02/15/2013 01:48 am ET Updated Apr 16, 2013

The Vows

In December, our good friends Alexis and Kazibi were married at their home in Baltimore. They asked my husband to preside, and a quick payment to The Universal Life Church granted him both the legal backing and "clergy" parking permit he never knew he had always wanted.

Ordainship secured, Rob then realized he'd need, you know, something to say to the couple and their 75 assorted friends and family. And that is how I ended up writing a wedding ceremony.

I of course immediately asked Google what to do, and wasn't thrilled with the results. Most were full-on ceremonies -- either very religious or too stuffy to work with. Alexis and Kazibi wanted something short and meaningful to them, which meant I had to scrap pulling from a pre-existing script and actually do the work myself.

I started from the vows and worked my way out. I used the vows from our own wedding and incorporated edits from Alexis and Kazibi. Seeing what they wanted to promise each other helped inform the rest.

Structurally, my seven years of Catholic education came into play. By the time I graduated high school I could, in my angsty, late-adolescent sleep, write a paper of any length using the five-paragraph essay structure. I applied this model to the vows, and without inserting an obvious thesis, tried to answer the question "Why are we here?" It may seem like a sterile way to frame wedding vows, but I think it kept things organized and gave me a good rhythm to work with.

The hardest part of writing the ceremony was finding the right balance of humor and sentiment. I tend to err toward the former in my writing, and while I knew they wanted some light-heartedness, this was not the time to stretch my comedy muscle. Kazibi is South African and funny, so I wrote in jokes about his accent, reminded guests that as witnesses they could be subpoenaed by Immigration, and stated that any grievances during the "speak now or forever hold your peace" part must be submitted in English. Again, this only worked because the bride and groom have great senses of humor -- you might want to avoid insulting the groom if you're writing for a more serious couple.

Using repetition allowed me to marry (pun!) the humor and sentiment. I wrote four sentences that began, "Today, we..." and later, another few that listed our affirmations for the couple -- the various ways we as a congregation were saying "Yes" to them. I would never use repetition like that in a more formal, to-be-read-only piece of writing, but in a piece meant to be spoken, it works. It also allowed me to interweave the emotional parts with the lighter parts, which gave the audience a break. (There were a LOT of happy tears at this wedding.)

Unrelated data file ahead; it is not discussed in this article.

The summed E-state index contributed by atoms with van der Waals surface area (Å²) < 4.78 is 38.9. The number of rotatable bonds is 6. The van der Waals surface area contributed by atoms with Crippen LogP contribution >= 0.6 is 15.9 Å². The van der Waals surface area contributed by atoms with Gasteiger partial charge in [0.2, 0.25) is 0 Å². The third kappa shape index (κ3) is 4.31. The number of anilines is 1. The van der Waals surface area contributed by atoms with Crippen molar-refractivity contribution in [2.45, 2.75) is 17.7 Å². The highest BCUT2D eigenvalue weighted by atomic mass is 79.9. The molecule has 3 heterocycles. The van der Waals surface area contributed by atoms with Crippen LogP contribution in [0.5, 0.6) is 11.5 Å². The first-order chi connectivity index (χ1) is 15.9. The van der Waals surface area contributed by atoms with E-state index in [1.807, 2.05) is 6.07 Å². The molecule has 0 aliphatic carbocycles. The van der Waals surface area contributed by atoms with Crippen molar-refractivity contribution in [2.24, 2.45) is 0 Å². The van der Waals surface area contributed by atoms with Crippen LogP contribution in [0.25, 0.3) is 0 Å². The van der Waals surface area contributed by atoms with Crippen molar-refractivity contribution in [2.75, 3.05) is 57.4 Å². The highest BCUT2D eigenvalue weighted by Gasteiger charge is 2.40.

At the end, we borrowed once more from our own vows (which were written by a close friend who should just quit his job and write ceremonies for a living). He ended our ceremony by using a Gabriel García Márquez quote as advice to us. For Alexis and Kazibi, we used Kurt Vonnegut's "I urge you to please notice when you are happy, and exclaim or murmur or think at some point, 'If this isn't nice, I don't know what is.'" It was a sweet, simple sentiment that anchored the ceremony.

Brevity is important in ceremony summation, I think. I was in the midst of writing a long, emotional conclusion and at some point I looked up and deleted it. After it was all gone I said a silent goodbye to the full page of text I'd vanquished to the Word Doc ethers, and figured I had about five good lines to fit in after the vows. The conclusion comes right after the vows, and really, that's the part the people come to see. Anything after "I do" is white noise. As a writer, I have a hard time shutting up, but as a ceremony writer, I quickly learned my job was to print in large font for my bespeckled clergyman husband, and to keep the attention fully on the bride and groom.

If you've been asked to write or perform a wedding ceremony, find someone else you know who has written one too. Then buy them a drink and force them to tell you how they did it. Take good notes, make sure to breathe, and remember that you (probably) adore the couple who tasked you with this enormous responsibility. Your greatest tools in this are literacy and love -- so use them.

Below, photos of the couple on their Big Day.

Alexis and Kazibi's Big Day